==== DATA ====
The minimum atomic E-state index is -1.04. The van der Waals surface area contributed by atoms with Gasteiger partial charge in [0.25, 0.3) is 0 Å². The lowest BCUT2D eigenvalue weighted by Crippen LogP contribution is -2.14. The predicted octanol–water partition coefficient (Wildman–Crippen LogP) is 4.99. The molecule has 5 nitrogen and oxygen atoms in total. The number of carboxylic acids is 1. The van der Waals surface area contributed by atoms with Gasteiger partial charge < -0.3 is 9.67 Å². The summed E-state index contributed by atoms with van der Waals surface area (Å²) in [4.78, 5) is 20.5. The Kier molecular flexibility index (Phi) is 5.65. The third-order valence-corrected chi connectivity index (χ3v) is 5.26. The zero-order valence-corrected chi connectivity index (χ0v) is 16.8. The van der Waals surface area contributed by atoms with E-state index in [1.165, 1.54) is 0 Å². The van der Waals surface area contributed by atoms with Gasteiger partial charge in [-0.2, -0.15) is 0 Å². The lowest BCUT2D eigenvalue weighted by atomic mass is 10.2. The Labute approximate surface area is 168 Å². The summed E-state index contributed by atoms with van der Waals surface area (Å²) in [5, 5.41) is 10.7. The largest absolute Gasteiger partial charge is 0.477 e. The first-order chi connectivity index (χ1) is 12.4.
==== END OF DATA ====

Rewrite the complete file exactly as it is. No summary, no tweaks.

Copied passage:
The minimum atomic E-state index is -1.04. The van der Waals surface area contributed by atoms with Gasteiger partial charge in [0.25, 0.3) is 0 Å². The lowest BCUT2D eigenvalue weighted by Crippen LogP contribution is -2.14. The predicted octanol–water partition coefficient (Wildman–Crippen LogP) is 4.99. The molecule has 5 nitrogen and oxygen atoms in total. The number of carboxylic acids is 1. The van der Waals surface area contributed by atoms with Gasteiger partial charge < -0.3 is 9.67 Å². The summed E-state index contributed by atoms with van der Waals surface area (Å²) in [4.78, 5) is 20.5. The Kier molecular flexibility index (Phi) is 5.65. The third-order valence-corrected chi connectivity index (χ3v) is 5.26. The zero-order valence-corrected chi connectivity index (χ0v) is 16.8. The van der Waals surface area contributed by atoms with E-state index in [1.165, 1.54) is 0 Å². The van der Waals surface area contributed by atoms with Gasteiger partial charge in [-0.2, -0.15) is 0 Å². The lowest BCUT2D eigenvalue weighted by atomic mass is 10.2. The Labute approximate surface area is 168 Å². The summed E-state index contributed by atoms with van der Waals surface area (Å²) in [5, 5.41) is 10.7. The largest absolute Gasteiger partial charge is 0.477 e. The first-order chi connectivity index (χ1) is 12.4.